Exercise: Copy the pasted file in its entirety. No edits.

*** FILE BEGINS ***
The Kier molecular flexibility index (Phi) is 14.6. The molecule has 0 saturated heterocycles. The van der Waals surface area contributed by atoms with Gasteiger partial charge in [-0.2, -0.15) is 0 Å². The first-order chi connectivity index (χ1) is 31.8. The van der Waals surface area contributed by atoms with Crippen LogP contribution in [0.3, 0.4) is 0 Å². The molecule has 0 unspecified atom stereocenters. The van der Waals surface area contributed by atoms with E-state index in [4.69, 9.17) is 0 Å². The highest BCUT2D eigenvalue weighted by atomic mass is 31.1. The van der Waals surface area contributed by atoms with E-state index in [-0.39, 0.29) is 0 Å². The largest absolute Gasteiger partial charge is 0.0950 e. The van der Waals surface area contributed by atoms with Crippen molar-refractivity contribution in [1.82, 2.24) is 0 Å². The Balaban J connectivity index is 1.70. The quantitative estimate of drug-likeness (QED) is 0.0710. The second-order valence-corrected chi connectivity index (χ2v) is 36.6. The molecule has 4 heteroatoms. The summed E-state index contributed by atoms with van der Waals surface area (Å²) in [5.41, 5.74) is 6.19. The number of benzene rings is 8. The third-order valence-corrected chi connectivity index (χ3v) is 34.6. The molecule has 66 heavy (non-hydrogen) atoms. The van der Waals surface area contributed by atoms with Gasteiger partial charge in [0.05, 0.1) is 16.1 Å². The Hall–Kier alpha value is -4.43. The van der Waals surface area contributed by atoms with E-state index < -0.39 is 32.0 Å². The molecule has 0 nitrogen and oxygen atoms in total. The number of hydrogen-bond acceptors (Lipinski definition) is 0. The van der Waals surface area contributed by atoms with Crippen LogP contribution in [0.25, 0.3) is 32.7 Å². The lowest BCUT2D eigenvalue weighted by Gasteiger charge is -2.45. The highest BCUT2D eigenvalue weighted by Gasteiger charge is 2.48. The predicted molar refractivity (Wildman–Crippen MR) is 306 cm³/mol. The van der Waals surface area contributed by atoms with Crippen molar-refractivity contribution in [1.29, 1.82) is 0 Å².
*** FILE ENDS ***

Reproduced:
The Kier molecular flexibility index (Phi) is 14.6. The molecule has 0 saturated heterocycles. The van der Waals surface area contributed by atoms with Gasteiger partial charge in [-0.2, -0.15) is 0 Å². The first-order chi connectivity index (χ1) is 31.8. The van der Waals surface area contributed by atoms with Crippen LogP contribution in [0.3, 0.4) is 0 Å². The molecule has 0 unspecified atom stereocenters. The van der Waals surface area contributed by atoms with E-state index in [4.69, 9.17) is 0 Å². The highest BCUT2D eigenvalue weighted by atomic mass is 31.1. The van der Waals surface area contributed by atoms with E-state index in [-0.39, 0.29) is 0 Å². The largest absolute Gasteiger partial charge is 0.0950 e. The van der Waals surface area contributed by atoms with Crippen molar-refractivity contribution in [1.82, 2.24) is 0 Å². The Balaban J connectivity index is 1.70. The quantitative estimate of drug-likeness (QED) is 0.0710. The second-order valence-corrected chi connectivity index (χ2v) is 36.6. The molecule has 4 heteroatoms. The summed E-state index contributed by atoms with van der Waals surface area (Å²) in [5.41, 5.74) is 6.19. The number of benzene rings is 8. The third-order valence-corrected chi connectivity index (χ3v) is 34.6. The molecule has 66 heavy (non-hydrogen) atoms. The van der Waals surface area contributed by atoms with Gasteiger partial charge in [0.05, 0.1) is 16.1 Å². The Hall–Kier alpha value is -4.43. The van der Waals surface area contributed by atoms with E-state index < -0.39 is 32.0 Å². The molecule has 0 nitrogen and oxygen atoms in total. The number of hydrogen-bond acceptors (Lipinski definition) is 0. The van der Waals surface area contributed by atoms with Crippen LogP contribution in [0.25, 0.3) is 32.7 Å². The lowest BCUT2D eigenvalue weighted by Gasteiger charge is -2.45. The highest BCUT2D eigenvalue weighted by Gasteiger charge is 2.48. The predicted molar refractivity (Wildman–Crippen MR) is 306 cm³/mol. The van der Waals surface area contributed by atoms with Crippen molar-refractivity contribution in [1.29, 1.82) is 0 Å².